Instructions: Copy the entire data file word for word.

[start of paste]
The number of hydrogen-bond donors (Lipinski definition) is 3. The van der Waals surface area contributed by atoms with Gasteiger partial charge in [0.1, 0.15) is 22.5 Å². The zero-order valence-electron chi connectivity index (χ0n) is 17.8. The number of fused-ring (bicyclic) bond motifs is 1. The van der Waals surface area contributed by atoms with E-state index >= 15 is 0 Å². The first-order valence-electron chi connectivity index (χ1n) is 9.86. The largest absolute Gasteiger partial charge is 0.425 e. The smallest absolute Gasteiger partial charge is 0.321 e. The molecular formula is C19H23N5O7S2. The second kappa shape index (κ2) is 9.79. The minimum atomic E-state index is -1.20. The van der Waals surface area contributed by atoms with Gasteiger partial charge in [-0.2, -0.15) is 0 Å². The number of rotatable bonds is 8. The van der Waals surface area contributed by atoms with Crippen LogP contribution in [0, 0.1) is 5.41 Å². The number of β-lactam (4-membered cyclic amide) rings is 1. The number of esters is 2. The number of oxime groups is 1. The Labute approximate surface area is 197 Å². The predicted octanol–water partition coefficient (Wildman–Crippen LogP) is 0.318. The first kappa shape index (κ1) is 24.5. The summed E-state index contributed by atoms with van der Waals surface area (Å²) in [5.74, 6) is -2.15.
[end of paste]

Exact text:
The number of hydrogen-bond donors (Lipinski definition) is 3. The van der Waals surface area contributed by atoms with Gasteiger partial charge in [0.1, 0.15) is 22.5 Å². The zero-order valence-electron chi connectivity index (χ0n) is 17.8. The number of fused-ring (bicyclic) bond motifs is 1. The van der Waals surface area contributed by atoms with E-state index >= 15 is 0 Å². The first-order valence-electron chi connectivity index (χ1n) is 9.86. The largest absolute Gasteiger partial charge is 0.425 e. The smallest absolute Gasteiger partial charge is 0.321 e. The molecular formula is C19H23N5O7S2. The second kappa shape index (κ2) is 9.79. The minimum atomic E-state index is -1.20. The van der Waals surface area contributed by atoms with Gasteiger partial charge in [-0.2, -0.15) is 0 Å². The number of rotatable bonds is 8. The van der Waals surface area contributed by atoms with Crippen LogP contribution in [0, 0.1) is 5.41 Å². The number of β-lactam (4-membered cyclic amide) rings is 1. The number of esters is 2. The number of oxime groups is 1. The Labute approximate surface area is 197 Å². The predicted octanol–water partition coefficient (Wildman–Crippen LogP) is 0.318. The first kappa shape index (κ1) is 24.5. The summed E-state index contributed by atoms with van der Waals surface area (Å²) in [5.74, 6) is -2.15.